He only spoke once when Judge Mark Coven asked him whether he understood the charges. “I do,” Walshe replied.
In a lengthy statement, Brian Walshe’s lawyer, Tracy Miner, claimed the media “has already tried and convicted Mr. Walshe.”
“It is easy to charge a crime and even easier to say a person committed that crime. It is a much more difficult thing to prove it, which we will see if the prosecution can do. I am not going to comment on the evidence, first because I am going to try this case in the court and not in the media. Second, because I haven’t been provided with any evidence by the prosecution,” Miner said.
Miner asked the court that Brian Walshe be released from custody — where he has been since his Jan. 8 arrest on the charge of misleading an investigation — which the judge denied.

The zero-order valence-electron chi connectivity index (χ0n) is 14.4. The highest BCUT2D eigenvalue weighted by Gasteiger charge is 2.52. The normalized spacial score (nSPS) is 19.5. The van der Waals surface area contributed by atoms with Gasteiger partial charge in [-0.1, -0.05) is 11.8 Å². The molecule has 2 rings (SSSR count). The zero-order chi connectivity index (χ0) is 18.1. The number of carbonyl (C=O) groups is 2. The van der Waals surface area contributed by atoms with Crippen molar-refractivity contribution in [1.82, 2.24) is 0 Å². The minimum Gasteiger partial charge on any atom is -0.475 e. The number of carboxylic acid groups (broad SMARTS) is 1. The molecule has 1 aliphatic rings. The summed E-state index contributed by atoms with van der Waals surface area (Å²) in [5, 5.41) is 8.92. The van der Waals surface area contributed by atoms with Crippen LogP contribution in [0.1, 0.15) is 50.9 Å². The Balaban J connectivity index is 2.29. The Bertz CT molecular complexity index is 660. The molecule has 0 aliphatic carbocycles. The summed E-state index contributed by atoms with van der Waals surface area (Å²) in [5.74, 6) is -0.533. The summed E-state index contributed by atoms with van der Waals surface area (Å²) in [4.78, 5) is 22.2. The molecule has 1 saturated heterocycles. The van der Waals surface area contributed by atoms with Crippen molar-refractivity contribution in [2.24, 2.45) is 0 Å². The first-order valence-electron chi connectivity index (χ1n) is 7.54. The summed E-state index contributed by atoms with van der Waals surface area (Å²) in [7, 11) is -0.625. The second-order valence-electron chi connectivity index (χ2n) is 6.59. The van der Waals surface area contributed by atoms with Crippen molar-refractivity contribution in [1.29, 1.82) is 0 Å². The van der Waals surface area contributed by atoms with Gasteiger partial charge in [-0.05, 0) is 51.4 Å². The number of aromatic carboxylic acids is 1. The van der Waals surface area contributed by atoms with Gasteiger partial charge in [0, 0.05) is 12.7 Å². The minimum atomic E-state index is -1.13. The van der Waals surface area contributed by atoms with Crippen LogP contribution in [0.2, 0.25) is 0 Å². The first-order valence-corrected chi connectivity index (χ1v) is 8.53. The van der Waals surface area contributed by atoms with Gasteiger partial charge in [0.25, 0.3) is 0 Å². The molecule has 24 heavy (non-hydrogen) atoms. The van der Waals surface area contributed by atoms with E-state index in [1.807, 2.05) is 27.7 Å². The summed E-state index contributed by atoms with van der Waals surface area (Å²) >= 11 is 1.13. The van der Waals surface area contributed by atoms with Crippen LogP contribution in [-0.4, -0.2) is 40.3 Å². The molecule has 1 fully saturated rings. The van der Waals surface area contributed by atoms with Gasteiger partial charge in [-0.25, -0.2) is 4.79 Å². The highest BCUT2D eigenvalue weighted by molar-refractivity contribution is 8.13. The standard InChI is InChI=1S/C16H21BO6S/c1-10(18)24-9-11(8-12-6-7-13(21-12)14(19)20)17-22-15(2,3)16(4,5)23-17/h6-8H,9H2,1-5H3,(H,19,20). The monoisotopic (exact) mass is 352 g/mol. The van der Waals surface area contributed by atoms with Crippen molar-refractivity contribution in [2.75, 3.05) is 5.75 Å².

Brian Walshe is being held without bail pending indictment. He is next due in court for a status hearing on Feb. 9.
If you or someone you know is experiencing domestic violence or the threat of domestic violence, call the National Domestic Violence Hotline for help at 1-800-799-SAFE (7233), or go to www.thehotline.org for anonymous, confidential online chats, available in English and Spanish. Individual states often have their own domestic violence hotlines as well.
Advocates at the National Domestic Violence Hotline field calls from both survivors of domestic violence as well as individuals who are concerned that they may be abusive toward their partners.